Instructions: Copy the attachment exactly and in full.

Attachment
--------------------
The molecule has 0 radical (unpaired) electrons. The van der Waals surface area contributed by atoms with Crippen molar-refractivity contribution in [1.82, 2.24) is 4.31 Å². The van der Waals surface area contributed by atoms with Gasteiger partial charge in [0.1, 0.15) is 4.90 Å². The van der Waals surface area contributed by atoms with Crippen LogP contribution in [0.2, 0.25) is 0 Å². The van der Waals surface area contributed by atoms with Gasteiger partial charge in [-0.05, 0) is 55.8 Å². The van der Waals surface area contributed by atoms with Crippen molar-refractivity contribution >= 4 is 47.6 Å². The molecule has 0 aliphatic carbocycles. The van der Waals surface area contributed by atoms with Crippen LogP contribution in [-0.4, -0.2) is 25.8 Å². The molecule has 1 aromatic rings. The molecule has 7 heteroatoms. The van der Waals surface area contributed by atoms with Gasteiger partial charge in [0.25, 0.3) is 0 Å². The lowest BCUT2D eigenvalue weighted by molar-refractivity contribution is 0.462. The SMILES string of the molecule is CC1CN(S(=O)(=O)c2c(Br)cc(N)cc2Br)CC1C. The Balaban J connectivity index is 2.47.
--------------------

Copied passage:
The molecule has 0 radical (unpaired) electrons. The van der Waals surface area contributed by atoms with Crippen molar-refractivity contribution in [1.82, 2.24) is 4.31 Å². The van der Waals surface area contributed by atoms with Gasteiger partial charge in [0.1, 0.15) is 4.90 Å². The van der Waals surface area contributed by atoms with Crippen LogP contribution in [0.2, 0.25) is 0 Å². The van der Waals surface area contributed by atoms with Gasteiger partial charge in [-0.05, 0) is 55.8 Å². The van der Waals surface area contributed by atoms with Crippen molar-refractivity contribution >= 4 is 47.6 Å². The molecule has 0 aliphatic carbocycles. The van der Waals surface area contributed by atoms with Crippen LogP contribution in [-0.4, -0.2) is 25.8 Å². The molecule has 1 aromatic rings. The molecule has 7 heteroatoms. The van der Waals surface area contributed by atoms with Gasteiger partial charge in [0.25, 0.3) is 0 Å². The lowest BCUT2D eigenvalue weighted by molar-refractivity contribution is 0.462. The SMILES string of the molecule is CC1CN(S(=O)(=O)c2c(Br)cc(N)cc2Br)CC1C. The Balaban J connectivity index is 2.47.